The Peloponnesian War


Illustrated by Nick Hayes

Introduced by Katherine Harloe

Translated by Martin Hammond

Limited to 750 hand-numbered copies

Over Two-Thirds Sold

Folio’s fabulous limited edition of the first great military history has been expertly handbound in full-grain leather. Featuring illustrations by Nick Hayes and an exclusive introduction by Katherine Harloe, each of the 750 numbered copies has been signed by both contributors.

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‘In this age of populist politics, plague and war, The Peloponnesian War still offers much material for reflection.’
  1. Katherine Harloe, from her introduction

In documenting the Peloponnesian war, the defeat of the democracy of Athens by the oligarchy of Sparta in the 5th century BC, Thucydides invented a completely new approach to reporting events. Assigning nothing to the will of the gods, his history was instead impartial, evidence-based and informed by his understanding of human nature. His work has shaped attitudes towards military intervention for 2,400 years and continues to offer profound insights into the challenges facing humanity today.

Bound in sumptuous leather by Smith Settle in Yorkshire, Martin Hammond’s outstanding translation is complemented with stunning illustrations by Nick Hayes and a specially commissioned introduction from classical historian Katherine Harloe. With two-colour printing, gilded page-tops, and an elegant limitation page signed by both the illustrator and the introducer, this Folio limited edition is truly exceptional.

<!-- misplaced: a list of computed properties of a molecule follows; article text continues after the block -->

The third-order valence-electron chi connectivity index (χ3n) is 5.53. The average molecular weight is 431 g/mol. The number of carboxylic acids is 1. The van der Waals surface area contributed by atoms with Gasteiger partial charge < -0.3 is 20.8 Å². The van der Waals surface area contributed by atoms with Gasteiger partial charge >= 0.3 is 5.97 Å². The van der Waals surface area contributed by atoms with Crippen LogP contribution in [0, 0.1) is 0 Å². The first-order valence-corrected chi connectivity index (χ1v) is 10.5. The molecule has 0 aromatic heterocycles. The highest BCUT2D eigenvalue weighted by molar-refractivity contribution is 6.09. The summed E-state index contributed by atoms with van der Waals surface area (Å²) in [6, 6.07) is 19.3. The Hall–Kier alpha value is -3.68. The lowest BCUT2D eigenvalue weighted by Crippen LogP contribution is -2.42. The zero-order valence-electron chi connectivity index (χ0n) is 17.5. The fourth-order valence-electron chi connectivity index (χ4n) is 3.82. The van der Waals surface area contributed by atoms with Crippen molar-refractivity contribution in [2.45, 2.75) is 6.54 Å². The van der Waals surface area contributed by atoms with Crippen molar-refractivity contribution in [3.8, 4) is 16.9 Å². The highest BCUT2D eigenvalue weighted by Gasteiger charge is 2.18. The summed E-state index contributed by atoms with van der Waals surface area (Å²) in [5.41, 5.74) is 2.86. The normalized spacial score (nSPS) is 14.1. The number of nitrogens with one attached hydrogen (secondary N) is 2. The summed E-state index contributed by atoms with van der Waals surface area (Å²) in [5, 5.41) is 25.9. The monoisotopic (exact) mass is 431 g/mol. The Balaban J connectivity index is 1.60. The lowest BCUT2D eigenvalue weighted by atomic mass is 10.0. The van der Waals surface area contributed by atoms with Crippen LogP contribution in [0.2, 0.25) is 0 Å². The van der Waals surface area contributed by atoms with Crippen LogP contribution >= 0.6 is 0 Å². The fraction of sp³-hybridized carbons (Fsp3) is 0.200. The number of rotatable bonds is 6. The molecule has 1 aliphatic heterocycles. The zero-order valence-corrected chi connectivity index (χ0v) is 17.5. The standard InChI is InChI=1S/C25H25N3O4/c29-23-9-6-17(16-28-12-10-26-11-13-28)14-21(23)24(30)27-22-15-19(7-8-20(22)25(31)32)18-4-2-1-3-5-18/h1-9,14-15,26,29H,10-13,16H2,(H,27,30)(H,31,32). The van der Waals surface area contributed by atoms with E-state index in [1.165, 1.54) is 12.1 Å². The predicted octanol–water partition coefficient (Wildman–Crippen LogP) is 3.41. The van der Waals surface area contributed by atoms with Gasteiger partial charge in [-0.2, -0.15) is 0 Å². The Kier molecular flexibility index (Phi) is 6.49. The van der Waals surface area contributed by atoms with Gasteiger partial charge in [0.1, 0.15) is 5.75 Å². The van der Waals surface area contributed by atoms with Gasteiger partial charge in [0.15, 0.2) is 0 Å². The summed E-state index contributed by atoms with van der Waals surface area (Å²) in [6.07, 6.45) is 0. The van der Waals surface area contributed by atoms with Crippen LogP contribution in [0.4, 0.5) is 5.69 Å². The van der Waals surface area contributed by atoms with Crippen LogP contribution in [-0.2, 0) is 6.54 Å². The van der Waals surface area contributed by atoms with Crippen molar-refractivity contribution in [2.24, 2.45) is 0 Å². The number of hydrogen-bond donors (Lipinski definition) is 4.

Bound in full-grain leather blocked in black and gold foils with a design by Nick Hayes 

Signed by Nick Hayes and Katherine Harloe

Nine two-colour illustrations and page decorations by Nick Hayes 

Five maps  

744 pages set in Haarlemmer  

Printed in two colours on Abbey Pure paper 

Freelife Merida endpapers printed in gold with a design by Nick Hayes 

Gilded page-tops

Black grosgrain ribbon marker 

11½" x 8" 

Additional introduction and notes by P. J. Rhodes

Blocked, cloth-covered slipcase lined with printed paper

‘It happened then and will forever continue to happen, as long as human nature remains the same.’
  1. Thucydides 

Throughout his extraordinary narrative, Thucydides draws together ideas about the risks of empire-building, the inevitable clashes between different cultures and the weaknesses of all systems of government at times of crisis that resonate powerfully through the ages. Stark narrative passages recount the horrors of a crippling plague and the brutal reality of a failed overseas invasion. Political set-pieces reveal the dangerous mismatch between the arguments of restrained leaders and the emotive speeches of firebrand politicians. Explanations of military tactics, the difficulties of combat in rugged terrain and the progress of the war’s one great night battle are given in fascinating detail. And through it all Thucydides describes what he believes to be the true tendencies of human nature – fear, ambition and the desire to rule.